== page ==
Tuesday, March 29, 2011

Only Amateurs

In NASA/Trek, Constance Penley proposes that Star Trek is the theory and NASA is the practice of space travel, and that the combination of the two humanizes our relation to science and technology. Penley first discussed the ways that NASA has marginalized and discriminated against women, only accepting those who could either be the "token overachiever" or mediocre enough to appear a mere amateur, an individual whose appearance and role on a shuttle reconfirms, rather than rebels against, the dismissive role of women as nurturers, teachers, mothers and inferiors. Penley then connected this to the position that women have marked for themselves in the fan-verse of Star Trek, creating a close-knit community of Kirk/Spock slash fanfic writers. However, I think that this connection has implications for Star Trek as the "theory" of NASA that Penley did not fully explore.

Penley mentions that these fanfiction writers are stubborn amateurs: "they feel free to express themselves as writers only insofar as they can conceive of their writing as a hobby and nothing more." In this way, the women that Penley discusses seem to place themselves within the amateur role within the theorizing of space travel that the female astronauts were forced to take in its practice.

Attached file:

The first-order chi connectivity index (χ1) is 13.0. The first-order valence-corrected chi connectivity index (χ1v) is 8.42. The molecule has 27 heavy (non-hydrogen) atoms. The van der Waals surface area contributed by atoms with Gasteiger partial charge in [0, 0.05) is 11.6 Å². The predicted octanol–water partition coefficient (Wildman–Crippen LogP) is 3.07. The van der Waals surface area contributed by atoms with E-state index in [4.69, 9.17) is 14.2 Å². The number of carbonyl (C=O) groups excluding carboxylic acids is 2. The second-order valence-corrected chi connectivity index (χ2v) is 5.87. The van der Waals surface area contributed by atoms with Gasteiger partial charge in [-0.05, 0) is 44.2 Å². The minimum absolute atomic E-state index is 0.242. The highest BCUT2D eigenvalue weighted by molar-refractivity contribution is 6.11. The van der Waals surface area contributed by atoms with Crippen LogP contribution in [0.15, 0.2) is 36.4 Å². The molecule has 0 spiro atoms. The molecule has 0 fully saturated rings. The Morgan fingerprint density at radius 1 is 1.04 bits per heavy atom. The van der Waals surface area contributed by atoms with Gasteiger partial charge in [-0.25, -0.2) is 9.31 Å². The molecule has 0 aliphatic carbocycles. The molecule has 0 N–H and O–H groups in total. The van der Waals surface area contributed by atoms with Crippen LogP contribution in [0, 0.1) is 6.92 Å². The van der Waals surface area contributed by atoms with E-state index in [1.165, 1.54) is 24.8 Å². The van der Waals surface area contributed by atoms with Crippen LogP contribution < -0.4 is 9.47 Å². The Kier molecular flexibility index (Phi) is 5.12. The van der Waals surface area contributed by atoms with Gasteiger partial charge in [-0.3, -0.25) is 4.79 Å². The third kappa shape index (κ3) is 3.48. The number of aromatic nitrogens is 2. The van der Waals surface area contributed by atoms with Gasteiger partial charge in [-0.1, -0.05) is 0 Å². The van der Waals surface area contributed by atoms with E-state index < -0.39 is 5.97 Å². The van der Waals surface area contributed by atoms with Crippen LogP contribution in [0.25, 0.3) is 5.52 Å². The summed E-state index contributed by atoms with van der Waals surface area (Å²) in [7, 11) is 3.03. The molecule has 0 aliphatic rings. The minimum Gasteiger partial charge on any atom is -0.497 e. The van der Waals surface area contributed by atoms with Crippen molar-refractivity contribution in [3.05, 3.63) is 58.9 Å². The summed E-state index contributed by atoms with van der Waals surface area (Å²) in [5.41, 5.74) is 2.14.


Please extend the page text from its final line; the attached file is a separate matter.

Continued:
Furthermore, if Star Trek is the theory of space travel, even this supposedly "female-oriented domain" of K/S pushes women away into the background. Although women are the writers, the artists, the creators, and the consumers, the product with which they are working only involves male figures. Although Penley argues that this is actually a feminist move, as it allows the writers and consumers to explore a relationship that is entirely equal (and, because it is set in the 23rd century, somehow "gender neutral"), it still reinforces the idea that masculine is the neutral gender, and that women have no visual place in the theory or practice of space travel. To what extent could we argue that some of these women become so involved in the Kirk/Spock relationship because it is the most developed relationship on the show, and that they would be more inclined to write and read about male/female pairings (or female/female pairings) if more fully-developed female characters were available to them. A comparative study to other fandoms could be useful here: for example, when considering Buffy the Vampire Slayer, the majority-female fanfiction writers do produce slash, but the presence of engaging female characters means that many heterosexual pairings are also popular. Although slash is a popular form in many fandoms, it therefore seems to be more popular, more dominant, when compelling female characters are less accessible. As they are not given a compelling entry point into the world of space travel, the female viewers identify with (and even make gender-neutral) the existing male characters, building a separate space for themselves in which they are still only "amateurs," just "hobbyists," viewing adventure from a distance dictated by their gender.


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